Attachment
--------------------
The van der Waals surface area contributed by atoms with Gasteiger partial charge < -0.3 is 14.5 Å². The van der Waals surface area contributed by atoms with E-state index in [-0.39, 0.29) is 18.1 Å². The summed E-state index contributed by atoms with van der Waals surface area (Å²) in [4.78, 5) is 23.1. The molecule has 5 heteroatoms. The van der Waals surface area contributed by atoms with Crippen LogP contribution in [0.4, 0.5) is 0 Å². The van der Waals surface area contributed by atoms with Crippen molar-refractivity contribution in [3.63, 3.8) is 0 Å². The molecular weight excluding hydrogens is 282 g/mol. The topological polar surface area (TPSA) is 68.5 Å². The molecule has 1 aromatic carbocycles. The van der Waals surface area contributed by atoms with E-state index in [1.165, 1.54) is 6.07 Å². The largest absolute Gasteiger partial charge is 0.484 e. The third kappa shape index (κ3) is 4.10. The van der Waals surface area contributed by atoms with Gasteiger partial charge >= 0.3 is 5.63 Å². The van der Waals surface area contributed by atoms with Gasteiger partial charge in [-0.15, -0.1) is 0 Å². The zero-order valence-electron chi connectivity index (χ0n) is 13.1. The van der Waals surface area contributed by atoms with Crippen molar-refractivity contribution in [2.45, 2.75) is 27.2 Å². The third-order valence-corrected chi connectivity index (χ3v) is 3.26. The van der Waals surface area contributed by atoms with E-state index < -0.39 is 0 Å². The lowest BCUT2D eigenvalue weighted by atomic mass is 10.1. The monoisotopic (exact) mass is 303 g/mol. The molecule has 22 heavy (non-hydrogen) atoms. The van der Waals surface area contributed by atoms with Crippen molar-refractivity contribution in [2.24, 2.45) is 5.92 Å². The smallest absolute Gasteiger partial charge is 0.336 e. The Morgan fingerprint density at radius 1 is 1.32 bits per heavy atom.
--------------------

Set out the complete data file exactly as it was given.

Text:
The van der Waals surface area contributed by atoms with Gasteiger partial charge < -0.3 is 14.5 Å². The van der Waals surface area contributed by atoms with E-state index in [-0.39, 0.29) is 18.1 Å². The summed E-state index contributed by atoms with van der Waals surface area (Å²) in [4.78, 5) is 23.1. The molecule has 5 heteroatoms. The van der Waals surface area contributed by atoms with Crippen LogP contribution in [0.4, 0.5) is 0 Å². The van der Waals surface area contributed by atoms with Crippen molar-refractivity contribution in [3.63, 3.8) is 0 Å². The molecular weight excluding hydrogens is 282 g/mol. The topological polar surface area (TPSA) is 68.5 Å². The molecule has 1 aromatic carbocycles. The van der Waals surface area contributed by atoms with E-state index in [1.165, 1.54) is 6.07 Å². The largest absolute Gasteiger partial charge is 0.484 e. The third kappa shape index (κ3) is 4.10. The van der Waals surface area contributed by atoms with Gasteiger partial charge >= 0.3 is 5.63 Å². The van der Waals surface area contributed by atoms with Gasteiger partial charge in [-0.15, -0.1) is 0 Å². The zero-order valence-electron chi connectivity index (χ0n) is 13.1. The van der Waals surface area contributed by atoms with Crippen molar-refractivity contribution in [2.45, 2.75) is 27.2 Å². The third-order valence-corrected chi connectivity index (χ3v) is 3.26. The van der Waals surface area contributed by atoms with E-state index < -0.39 is 0 Å². The lowest BCUT2D eigenvalue weighted by atomic mass is 10.1. The monoisotopic (exact) mass is 303 g/mol. The molecule has 22 heavy (non-hydrogen) atoms. The van der Waals surface area contributed by atoms with Crippen molar-refractivity contribution in [2.24, 2.45) is 5.92 Å². The smallest absolute Gasteiger partial charge is 0.336 e. The Morgan fingerprint density at radius 1 is 1.32 bits per heavy atom.